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This small museum is located in the parsonage that was home to Martin Luther King Jr. and Vernon Johns. During his early tenure in Montgomery, King and his family lived at this home prior to the start of the Montgomery Bus Boycott. The home was also repeatedly bombed by white supremacists during the years of King's leadership of the Montgomery Bus Boycott. The home today is open to the public to view historical exhibits related to Vernon Johns, Martin Luther King, Jr. and other African Americans in Montgomery.


  • A plaque and the leftover damage from one of the bombs after reconstruction.
  • King on his porch after the initial blast and right before his speech to calm his neighbors from attacking the police officers.
  • The exterior of the house and a plaque commemorating it.
  • King and his wife and daughter, Coretta and Yolanda at the doorway of their home upon first moving in in 1954

Dr. Vernon Johns was an influential civil rights leader who presided over the Dexter Avenue Baptist Church from 1947-1952. While he is often viewed as Martin Luther King's predecessor, King referred to himself as being Johns' successor. Vernon Johns was more radical than King in his early years, an advocate of self-defense and a champion for black-owned business. Johns was so active and outspoken that the congregation voted to remove their leader for fear of angering white leaders in the city. In 1950, Johns led a boycott of the city buses after refusing to accept segregation.

Martin Luther King Jr. served as the minister at Dexter Avenue Baptist Church from 1954 to 1960 and also lived at this home. After the arrest of Rosa Parks in 1955, King was asked to lend his church to activists so that they could have a meeting to discuss a possible boycott of the city bus system. King was asked to lead the boycott which was organized by many of the women of the city. The boycott lasted 381 days as black women and men financially crippled the municipal bus system. The police chief publicly supported a white supremacist group, emboldening terrorists to bomb the parsonage during the early weeks of the boycott.  The house was bombed one more time in 1957. All seven perpetrators were eventually caught, but all were acquitted by a jury.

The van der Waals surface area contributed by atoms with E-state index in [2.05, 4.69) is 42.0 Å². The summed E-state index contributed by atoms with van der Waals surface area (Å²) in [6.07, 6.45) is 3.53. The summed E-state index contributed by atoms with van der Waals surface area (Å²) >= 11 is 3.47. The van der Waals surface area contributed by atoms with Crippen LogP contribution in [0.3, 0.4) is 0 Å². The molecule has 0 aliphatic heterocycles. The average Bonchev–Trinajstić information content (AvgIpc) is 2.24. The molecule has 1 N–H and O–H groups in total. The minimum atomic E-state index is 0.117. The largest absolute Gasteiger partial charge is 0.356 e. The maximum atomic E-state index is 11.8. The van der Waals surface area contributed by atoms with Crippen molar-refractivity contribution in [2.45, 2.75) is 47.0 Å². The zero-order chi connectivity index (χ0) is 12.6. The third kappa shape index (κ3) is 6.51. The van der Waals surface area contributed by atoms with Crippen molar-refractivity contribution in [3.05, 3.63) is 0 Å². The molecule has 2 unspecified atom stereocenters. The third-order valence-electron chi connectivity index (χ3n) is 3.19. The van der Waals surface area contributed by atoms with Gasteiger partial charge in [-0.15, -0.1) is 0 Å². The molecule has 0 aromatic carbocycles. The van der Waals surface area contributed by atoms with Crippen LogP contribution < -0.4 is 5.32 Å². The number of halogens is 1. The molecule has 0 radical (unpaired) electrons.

The home is dedicated to King and Johns and other ministers of the church. The house is made to appear much as it would have when the King family lived in the home. In addition to exhibits and artifacts, visitors can still view some of the damage from the bombings of this home. 

Duhigg, Charles. The Power of Habit. New York City, New York. Random House Trade Paperbacks, 2014.

Luker, Ralph E.. Johns the Baptist. Ralph Luker. Accessed December 09, 2017. http://www.ralphluker.com/vjohns/baptist.html.

Curry, Dodson M. Minister's Home / Dr. Martin Luther King. HMdb- The Historical Marker Database. March 04, 2010. Accessed December 09, 2017. https://www.hmdb.org/marker.asp?marker=86132.

Burns, Sarah F.. MARTIN LUTHER KING JR’S PARSONAGE HOME IN MONTGOMERY, ALABAMA. House Crazy. April 05, 2013. Accessed December 09, 2017. http://www.house-crazy.com/martin-luther-king-jrs-parsonage-home-in-montgomery-alabama/.